It sounds like you have VPN traffic coming in which ends up bridged onto this subnet 192.168.2.0/24 if I am reading you correctly and filling in the blanks as they are, and it needs to get out to the wide world or some subset of it via this gateway 192.168.1.1. In that case, the thing to do is to simply assign 192.168.2.1/24 (which I suppose you have set as the default gateway on the VPN clients) to your router, make sure forwarding is enabled, and you're good to go - the VPN clients don't ever need to worry about the next hop being 192.168.1.1 just like their original default non-VPN gateway (home gateway?); they are completely unaware of it as the packet transits. ISPs use this kind of scheme with RFC1918 addresses all the time to avoid wasting accidentally-scarce routable addresses; it is not a requirement that all the routers along the path have unique addresses at all (though when they do have, it makes troubleshooting a lot easier). The trick here is that the endpoints of a TCP connection don't need to know anything but the IP address of the next hop.

If you're already doing this and you're having trouble, check the return path. Chances are your gateway at 192.168.1.1 isn't doing NAT for those addresses when sending their traffic outside your NAT (which it will see as 192.168.2.0/24 still), is firewalling them, or doesn't have an appropriate route back to 192.168.2.0/24.

If I've misunderstood your intention on both counts, there is a third thing that might help you. The one and only way you can specify a gateway in iptables is with the TEE target, which clones the packet and routes the clone unchanged to some arbitrary host. You'd need to deal with the not-cloned packet somehow, though. That target can be added in the mangle PREROUTING chain:

iptables -t mangle -A PREROUTING -s 192.168.2.0/24 -j TEE --gateway 192.168.1.1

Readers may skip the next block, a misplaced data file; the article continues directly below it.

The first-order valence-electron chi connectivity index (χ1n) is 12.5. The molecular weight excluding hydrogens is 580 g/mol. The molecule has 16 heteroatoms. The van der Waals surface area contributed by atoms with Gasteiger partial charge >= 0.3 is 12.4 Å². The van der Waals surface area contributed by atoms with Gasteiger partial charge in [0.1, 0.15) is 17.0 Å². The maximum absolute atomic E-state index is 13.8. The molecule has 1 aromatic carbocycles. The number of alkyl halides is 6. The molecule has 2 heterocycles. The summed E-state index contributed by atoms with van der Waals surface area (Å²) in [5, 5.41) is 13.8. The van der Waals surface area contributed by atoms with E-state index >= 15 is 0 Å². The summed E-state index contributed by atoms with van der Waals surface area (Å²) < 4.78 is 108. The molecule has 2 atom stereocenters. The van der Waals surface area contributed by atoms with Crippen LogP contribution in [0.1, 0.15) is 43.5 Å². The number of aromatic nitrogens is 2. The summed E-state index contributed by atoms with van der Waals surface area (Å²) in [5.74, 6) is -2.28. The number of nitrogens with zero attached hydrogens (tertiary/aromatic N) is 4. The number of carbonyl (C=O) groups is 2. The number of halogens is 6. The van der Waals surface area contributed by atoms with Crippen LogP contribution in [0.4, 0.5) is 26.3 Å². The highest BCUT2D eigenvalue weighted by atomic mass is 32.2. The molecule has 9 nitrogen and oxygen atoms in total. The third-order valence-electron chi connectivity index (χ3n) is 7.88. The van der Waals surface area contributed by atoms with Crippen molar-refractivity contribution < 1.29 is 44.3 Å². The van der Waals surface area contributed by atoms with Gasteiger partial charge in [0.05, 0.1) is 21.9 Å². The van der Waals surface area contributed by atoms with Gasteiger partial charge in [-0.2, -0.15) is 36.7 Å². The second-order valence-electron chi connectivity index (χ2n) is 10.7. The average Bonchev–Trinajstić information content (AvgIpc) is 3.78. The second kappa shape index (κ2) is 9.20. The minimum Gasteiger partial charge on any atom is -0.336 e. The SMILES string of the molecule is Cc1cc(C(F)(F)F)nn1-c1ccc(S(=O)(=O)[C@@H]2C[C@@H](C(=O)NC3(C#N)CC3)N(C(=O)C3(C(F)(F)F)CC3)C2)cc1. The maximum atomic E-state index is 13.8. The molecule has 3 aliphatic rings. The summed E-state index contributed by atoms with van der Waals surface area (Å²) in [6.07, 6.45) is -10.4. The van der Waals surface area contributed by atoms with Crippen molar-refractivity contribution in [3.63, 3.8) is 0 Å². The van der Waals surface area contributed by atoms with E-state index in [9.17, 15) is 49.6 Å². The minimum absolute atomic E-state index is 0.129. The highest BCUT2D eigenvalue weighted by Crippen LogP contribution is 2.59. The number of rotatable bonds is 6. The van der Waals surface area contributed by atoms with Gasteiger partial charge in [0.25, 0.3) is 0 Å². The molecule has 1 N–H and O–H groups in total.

That is a weird thing to do; this is designed for logging traffic, not routing it. You could dispose of the original packet at some later stage of iptables I suppose, though this is just a mess and I really don't recommend it.

As a random point, you can add additional IP addresses to interfaces using the ip addr add command. Don't use net-tools (ifconfig); it is ancient and missing many features and will only give you headaches in the long run.

  • Thanks for the help! 192.168.2.1 in fact is not supposed to act as a router, but as a destination. In fact, there are two addresses set up to be aliases - 192.168.2.1 and 192.168.2.5. One is a router that must be managed but not routed to, as 192.168.2.10 is already the gateway, and 192.168.2.5 (to 192.168.1.5) is a camera server for surveilance. The configuration looks like this because I got this job long after the network was designed. I'm trying to get a temporary solution to a problem of remote administration via openvpn with bridging. – Comrade Zed Sep 16 '13 at 10:59
  • Aah, what a mess. 1:1 NAT without the SNAT rule should accomplish what you need, as long as the hosts are alright with packets coming from a different address than they contacted (which they generally are, to allow for anycast). – Falcon Momot Sep 16 '13 at 18:02